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Posted on June 7, 2002 (5760) By Rabbi Dovid Green | Series: | Level:

I was describing a scene recently that had occurred in a crowded shul where I had gone to pray the afternoon service. A fellow walked in near the end with a look that was rather tenuous and uncertain. He got the siddur open to a page on the back of the book with his finger poised at a certain point. He looked around as if awaiting some cue. The service ended and people started to exit. Seeing that, he asked the fellow next to him if it’s over and in a semi-panic state he began to recite haltingly the mourners kaddish from the transliteration at the back of the siddur. Some people gathered around him and afterward he told them that his mother had just died and he had come to say kaddish for her. I was relating the story partially in admiration of his courage to enter a strange environment and recite strange words in a foreign language aloud, and partially in awe of the powerful lure of an adult child to do something significant for a deceased parent.

My meaning was misunderstood and someone in the group suggested that maybe the people there considered him to be a hypocrite for only coming then to the synagogue. Nothing had been farther from the truth. Actually, that person had been immediately swallowed into a sea of concern and empathy.

It’s a little like the bad joke about the boy who hadn’t say a word for fifteen years and his parents thought him incapable of speech until one night at dinner when he threw his spoon down in disgust and declared, “Arrrrrrrgg! The soup is terrible!” His mother jumped with joy and exclaimed, “John, you spoke! But, how come you didn’t say anything till now?” To which he blithely answers, “Till now the soup was good!”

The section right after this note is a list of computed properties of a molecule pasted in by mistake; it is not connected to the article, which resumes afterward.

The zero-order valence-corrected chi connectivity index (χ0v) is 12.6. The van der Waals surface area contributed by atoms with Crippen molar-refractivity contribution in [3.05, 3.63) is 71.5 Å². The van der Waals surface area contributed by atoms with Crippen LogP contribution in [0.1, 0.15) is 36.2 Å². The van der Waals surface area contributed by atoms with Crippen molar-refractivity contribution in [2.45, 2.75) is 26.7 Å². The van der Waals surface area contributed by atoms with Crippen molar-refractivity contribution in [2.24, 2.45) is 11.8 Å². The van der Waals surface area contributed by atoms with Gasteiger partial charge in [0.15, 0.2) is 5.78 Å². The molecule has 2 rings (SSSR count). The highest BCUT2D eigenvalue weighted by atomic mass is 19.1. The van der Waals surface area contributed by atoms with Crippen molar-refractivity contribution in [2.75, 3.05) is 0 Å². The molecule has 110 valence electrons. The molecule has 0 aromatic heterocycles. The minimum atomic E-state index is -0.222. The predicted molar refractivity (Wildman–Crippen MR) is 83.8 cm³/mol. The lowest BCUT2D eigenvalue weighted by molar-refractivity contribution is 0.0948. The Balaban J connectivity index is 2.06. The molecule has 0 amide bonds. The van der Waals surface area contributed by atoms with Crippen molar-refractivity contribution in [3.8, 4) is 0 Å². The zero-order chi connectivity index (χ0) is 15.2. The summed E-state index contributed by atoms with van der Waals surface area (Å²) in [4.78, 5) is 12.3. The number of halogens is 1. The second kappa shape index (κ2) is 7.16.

The parent cares less why he didn’t speak till now and focuses on the fact that now he speaks. Even if a person opens his mouth in prayer only in a time of pain and sorrow, that kaddish, that tearful sincere expression is certainly received with joy. Why a person didn’t pray till now is less important to the Receiver of prayer. Till now the soup was pretty good! Life was smooth and creamy.

Furthermore, there is a crucial distinction between being a hypocrite and being inconsistent. If a person comes to lay a carpet in my living room and somewhere in the middle of the job I spot him going out to his truck I am not ready to condemn his work on the spot and report him to The Better Business Bureau. Even though the rug is full of bumps and not every corner is buckled down, still, if he goes out to his truck and eats his lunch, the lack of job completion is only an indicator that more work is yet to be done. Why should I panic and come to false conclusions? However, if he enters his truck, revs the engine, heads home and sends me a bill, thereby declaring that he considers the job is complete, then I’ll have Ralph Nader on the phone in the drop of a carpet nail.

When person says that he is the archetype of virtue and the model of perfection, as if the job is done, crowning personal errors or institutionalizing human foibles as ideals; these are the boldest invitations to be titled hypocrite.

I asked a great man what the definition of a positive self-esteem is and he answered simply; “Knowing your good points and your bad points!” When striving for goodness, inconsistencies will continue to appear. The moment a person improves in one area there are other areas to be updated. When one dish is being koshered the other dishes may not yet be koshered. If that’s being a hypocrite then we could not afford to try to be perfect until we actually were!

There are two faults here. The first is to pretend to be perfect and the other not to at least try to become better. I have seen it displayed on the fancy buildings in Manhattan when under renovation, “Pardon our appearance, work in progress.” When we stand honestly before our Father in heaven on the holy day of Yom Kippur it is important to neither feign perfection or to fall into despair.

The healthiest way to succeed may be to hang a sign on the wall of your heart simply declaring, “Pardon my appearance I am a work in progress!”

Good Shabbos! A Good Yom Tov!

Text Copyright &copy 2000 Rabbi Dovid Green and Project Genesis, Inc.